Consumers streaming to Internet: CFI research
October 7, 2010
by Meat&Poultry Staff
CHICAGO – Dramatic shifts have emerged in the primary sources consumers use to get information on food-system issues, as well as the organizations they view as most credible about the humane treatment of farm animals.
According to new research released by the Center for Food Integrity, early adopting consumers prefer online sources for information about the food system, followed by friends and family and their local television station, according to the research. Traditional media sources, including newspapers and radio, were least preferred by early adopting consumers.
Consumers view non-governmental organizations as the most credible sources about the humane treatment of farm animals, the research also shows. Consumer impressions about profit motivation drive them to seek information from sources they consider non-biased, said Charlie Arnot, CFI CEO.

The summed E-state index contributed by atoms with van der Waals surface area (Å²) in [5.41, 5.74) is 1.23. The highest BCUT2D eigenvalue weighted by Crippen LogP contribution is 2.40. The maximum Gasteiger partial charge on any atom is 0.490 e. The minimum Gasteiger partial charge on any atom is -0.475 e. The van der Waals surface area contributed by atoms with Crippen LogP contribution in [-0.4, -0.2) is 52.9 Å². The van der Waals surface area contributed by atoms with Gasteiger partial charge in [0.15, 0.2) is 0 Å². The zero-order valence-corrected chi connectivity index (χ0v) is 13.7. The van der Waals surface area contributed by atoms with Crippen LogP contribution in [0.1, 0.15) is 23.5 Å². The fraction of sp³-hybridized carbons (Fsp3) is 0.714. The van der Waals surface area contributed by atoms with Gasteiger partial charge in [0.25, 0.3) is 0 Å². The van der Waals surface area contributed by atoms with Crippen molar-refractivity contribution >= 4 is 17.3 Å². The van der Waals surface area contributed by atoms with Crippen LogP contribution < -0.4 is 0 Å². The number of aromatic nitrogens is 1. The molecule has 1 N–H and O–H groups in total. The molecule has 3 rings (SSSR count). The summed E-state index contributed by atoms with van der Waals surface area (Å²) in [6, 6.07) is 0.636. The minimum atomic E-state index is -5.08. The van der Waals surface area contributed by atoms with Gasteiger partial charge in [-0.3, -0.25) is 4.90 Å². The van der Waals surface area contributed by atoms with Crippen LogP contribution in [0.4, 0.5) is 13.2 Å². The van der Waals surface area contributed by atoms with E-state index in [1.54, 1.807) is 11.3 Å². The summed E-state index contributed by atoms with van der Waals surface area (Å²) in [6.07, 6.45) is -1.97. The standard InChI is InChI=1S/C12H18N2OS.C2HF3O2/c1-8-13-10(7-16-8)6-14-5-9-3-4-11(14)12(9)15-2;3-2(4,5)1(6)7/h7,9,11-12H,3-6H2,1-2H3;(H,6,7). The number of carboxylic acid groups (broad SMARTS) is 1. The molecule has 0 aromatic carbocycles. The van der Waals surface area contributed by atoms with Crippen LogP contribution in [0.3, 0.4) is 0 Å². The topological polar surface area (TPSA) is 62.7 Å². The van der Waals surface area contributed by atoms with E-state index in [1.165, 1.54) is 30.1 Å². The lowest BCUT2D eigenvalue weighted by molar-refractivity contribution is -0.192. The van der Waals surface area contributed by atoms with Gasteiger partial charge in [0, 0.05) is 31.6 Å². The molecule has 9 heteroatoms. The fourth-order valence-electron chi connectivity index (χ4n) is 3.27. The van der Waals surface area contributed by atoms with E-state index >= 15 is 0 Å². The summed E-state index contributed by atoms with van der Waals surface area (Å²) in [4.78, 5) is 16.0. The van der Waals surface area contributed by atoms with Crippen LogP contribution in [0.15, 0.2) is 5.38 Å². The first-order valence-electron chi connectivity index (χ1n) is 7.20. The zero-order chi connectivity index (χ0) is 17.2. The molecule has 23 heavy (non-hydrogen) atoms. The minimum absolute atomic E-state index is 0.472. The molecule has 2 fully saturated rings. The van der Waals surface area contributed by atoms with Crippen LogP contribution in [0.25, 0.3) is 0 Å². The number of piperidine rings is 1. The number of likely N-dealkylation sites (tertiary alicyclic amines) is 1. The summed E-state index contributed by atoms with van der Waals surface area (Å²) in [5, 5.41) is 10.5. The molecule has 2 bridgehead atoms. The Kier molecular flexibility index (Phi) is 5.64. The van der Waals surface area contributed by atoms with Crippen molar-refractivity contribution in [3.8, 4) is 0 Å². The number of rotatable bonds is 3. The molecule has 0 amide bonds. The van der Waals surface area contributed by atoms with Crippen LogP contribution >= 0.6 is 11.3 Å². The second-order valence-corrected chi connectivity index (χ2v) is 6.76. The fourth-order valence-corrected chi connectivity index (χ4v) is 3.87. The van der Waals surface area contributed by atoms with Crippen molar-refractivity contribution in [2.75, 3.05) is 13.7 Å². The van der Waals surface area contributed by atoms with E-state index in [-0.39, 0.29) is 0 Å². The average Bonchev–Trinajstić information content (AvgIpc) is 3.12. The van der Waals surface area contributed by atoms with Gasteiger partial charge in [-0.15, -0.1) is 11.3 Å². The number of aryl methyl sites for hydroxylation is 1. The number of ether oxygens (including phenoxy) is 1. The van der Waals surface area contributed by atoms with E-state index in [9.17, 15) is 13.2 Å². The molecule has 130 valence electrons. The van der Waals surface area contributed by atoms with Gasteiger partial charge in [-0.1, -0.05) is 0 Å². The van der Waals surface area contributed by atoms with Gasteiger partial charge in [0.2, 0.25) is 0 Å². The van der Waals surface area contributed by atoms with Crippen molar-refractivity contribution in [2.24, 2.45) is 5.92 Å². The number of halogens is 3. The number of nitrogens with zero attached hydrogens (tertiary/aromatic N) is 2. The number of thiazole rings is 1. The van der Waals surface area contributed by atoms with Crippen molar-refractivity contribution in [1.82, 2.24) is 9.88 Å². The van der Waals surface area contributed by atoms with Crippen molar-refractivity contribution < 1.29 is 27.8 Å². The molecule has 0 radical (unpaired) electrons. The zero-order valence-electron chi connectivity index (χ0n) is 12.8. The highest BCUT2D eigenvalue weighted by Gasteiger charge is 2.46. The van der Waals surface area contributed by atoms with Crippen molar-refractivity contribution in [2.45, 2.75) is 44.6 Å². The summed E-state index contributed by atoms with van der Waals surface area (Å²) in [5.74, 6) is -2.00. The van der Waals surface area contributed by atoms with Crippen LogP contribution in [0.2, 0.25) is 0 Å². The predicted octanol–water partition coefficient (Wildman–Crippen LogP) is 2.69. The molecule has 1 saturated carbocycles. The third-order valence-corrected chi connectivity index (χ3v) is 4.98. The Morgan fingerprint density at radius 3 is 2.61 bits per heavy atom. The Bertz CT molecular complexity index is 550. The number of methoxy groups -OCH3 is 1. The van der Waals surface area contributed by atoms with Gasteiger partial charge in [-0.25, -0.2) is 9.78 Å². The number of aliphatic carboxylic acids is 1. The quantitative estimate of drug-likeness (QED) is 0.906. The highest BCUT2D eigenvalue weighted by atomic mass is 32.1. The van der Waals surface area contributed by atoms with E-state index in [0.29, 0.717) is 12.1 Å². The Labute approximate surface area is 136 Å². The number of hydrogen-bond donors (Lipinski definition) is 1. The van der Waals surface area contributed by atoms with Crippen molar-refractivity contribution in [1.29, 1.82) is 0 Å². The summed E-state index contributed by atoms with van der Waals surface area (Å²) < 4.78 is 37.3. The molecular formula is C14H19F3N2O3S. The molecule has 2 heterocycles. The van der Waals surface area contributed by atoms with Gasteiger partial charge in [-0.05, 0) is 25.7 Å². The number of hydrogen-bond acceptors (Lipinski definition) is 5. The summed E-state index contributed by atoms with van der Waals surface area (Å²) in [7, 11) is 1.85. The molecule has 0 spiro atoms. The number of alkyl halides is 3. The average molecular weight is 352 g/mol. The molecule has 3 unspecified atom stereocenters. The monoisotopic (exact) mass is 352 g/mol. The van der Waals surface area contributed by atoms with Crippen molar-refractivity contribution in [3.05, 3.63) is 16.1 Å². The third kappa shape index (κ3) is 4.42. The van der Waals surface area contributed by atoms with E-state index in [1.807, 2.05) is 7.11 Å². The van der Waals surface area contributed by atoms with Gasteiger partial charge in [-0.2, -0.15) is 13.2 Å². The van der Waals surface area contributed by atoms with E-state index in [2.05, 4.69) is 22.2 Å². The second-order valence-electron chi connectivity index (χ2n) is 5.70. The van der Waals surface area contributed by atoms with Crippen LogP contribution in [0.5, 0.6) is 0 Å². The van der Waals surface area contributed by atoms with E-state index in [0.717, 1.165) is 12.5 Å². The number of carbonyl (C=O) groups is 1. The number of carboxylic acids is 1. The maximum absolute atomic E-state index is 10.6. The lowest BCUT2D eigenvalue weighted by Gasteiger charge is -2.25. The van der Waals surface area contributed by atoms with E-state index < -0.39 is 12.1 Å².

“The research indicates consumers feel information from a non-governmental organization is significantly more credible than a group that profits from the meat industry,” Arnot said. “The closer you are to the money, the less credible your information.”
Following non-governmental organizations, consumers view farm-animal veterinarians and university experts as the most credible sources of information about the humane treatment of farm animals.
“These results make it increasingly important for food-system organizations to partner with credible groups and connect with consumers using shared values,” Arnot said. “Demonstrating we share an ethical obligation to ensure animals are well cared for is more important than ever before.”
CFI’s research was presented Oct. 6 at the organization’s 2010 Food System Summit in Chicago. The web-based survey was completed by 2002 respondents who reflect the overall composition of the population. The survey has a sampling error at the 95% confidence level (+/- 2.2%).